Cheap, wireless, automatic backyard sprinkler control

This water-conserving technology could be as easy and effective as putting a brick in the toilet tank.

1 min read

Maybe it’s just because as the editors of IEEE Spectrum have lately been paying a lot of attention to the problem of water conservation, and the coming clash between water and energy, but right now any easy, inexpensive way to cut back on water usage seems like a good idea to me.

And Digital Sun, a startup company based in San Jose, Calif., purports to have such an idea (I have yet to try it for myself). They presented their product, at Launch: Silicon Valley, an annual conference sponsored by the Silicon Valley Association of Startup Entrepreneurs, held Tuesday, June 8, in Mountain View, Calif.

Digital Sun has developed a system that includes sensor that goes into a hole you cut in the dirt with a wireless receiver that you attach to your existing sprinkler control box. The sensor uses a proprietary wireless communications protocol over a very low power 2.4 GHz signal, sent through the dirt, to override the sprinkler timer if it’s due to start watering cycle already damp ground. Digital Sun CEO Dale Hitt explained the technology to me, in the video below.

Right now, the basic package—one sensor, the receiver, and a tool that cuts a hole in the ground for the sensor—retails for $200. The company attended the Launch conference in hopes of attracting enough venture investment to move their manufacturing offshore, which would enable them to cut their price below $100 and get into Home Depot and other low-cost retailers.

I think they’re on the right track. In fact, I might suggest their product to a few neighbors, whose sprinklers seem set to “create swamp” rather than “water lawn.” Just a thought.

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This photograph shows a car with the words “We Drive Solar” on the door, connected to a charging station. A windmill can be seen in the background.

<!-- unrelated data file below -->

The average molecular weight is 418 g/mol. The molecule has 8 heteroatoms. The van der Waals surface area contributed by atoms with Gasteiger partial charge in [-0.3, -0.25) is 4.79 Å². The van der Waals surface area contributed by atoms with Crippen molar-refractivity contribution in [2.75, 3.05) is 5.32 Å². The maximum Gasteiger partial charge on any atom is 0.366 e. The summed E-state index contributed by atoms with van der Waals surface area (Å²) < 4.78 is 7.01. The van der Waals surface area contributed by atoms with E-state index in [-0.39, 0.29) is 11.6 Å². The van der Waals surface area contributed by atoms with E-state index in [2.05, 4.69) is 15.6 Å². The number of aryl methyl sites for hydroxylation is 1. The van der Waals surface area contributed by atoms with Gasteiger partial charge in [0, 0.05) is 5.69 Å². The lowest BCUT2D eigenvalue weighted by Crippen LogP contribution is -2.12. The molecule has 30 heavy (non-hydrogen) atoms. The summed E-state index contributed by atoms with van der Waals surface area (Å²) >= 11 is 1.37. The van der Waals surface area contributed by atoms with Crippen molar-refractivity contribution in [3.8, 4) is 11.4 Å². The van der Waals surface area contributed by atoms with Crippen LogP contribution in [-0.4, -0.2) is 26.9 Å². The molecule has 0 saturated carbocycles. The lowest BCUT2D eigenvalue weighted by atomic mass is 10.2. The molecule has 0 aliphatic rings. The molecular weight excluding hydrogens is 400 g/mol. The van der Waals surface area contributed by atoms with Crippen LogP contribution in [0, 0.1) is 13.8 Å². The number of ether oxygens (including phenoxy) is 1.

The Dutch city of Utrecht is embracing vehicle-to-grid technology, an example of which is shown here—an EV connected to a bidirectional charger. The historic Rijn en Zon windmill provides a fitting background for this scene.

We Drive Solar

Hundreds of charging stations for electric vehicles dot Utrecht’s urban landscape in the Netherlands like little electric mushrooms. Unlike those you may have grown accustomed to seeing, many of these stations don’t just charge electric cars—they can also send power from vehicle batteries to the local utility grid for use by homes and businesses.

Debates over the feasibility and value of such vehicle-to-grid technology go back decades. Those arguments are not yet settled. But big automakers like Volkswagen, Nissan, and Hyundai have moved to produce the kinds of cars that can use such bidirectional chargers—alongside similar vehicle-to-home technology, whereby your car can power your house, say, during a blackout, as promoted by Ford with its new F-150 Lightning. Given the rapid uptake of electric vehicles, many people are thinking hard about how to make the best use of all that rolling battery power.

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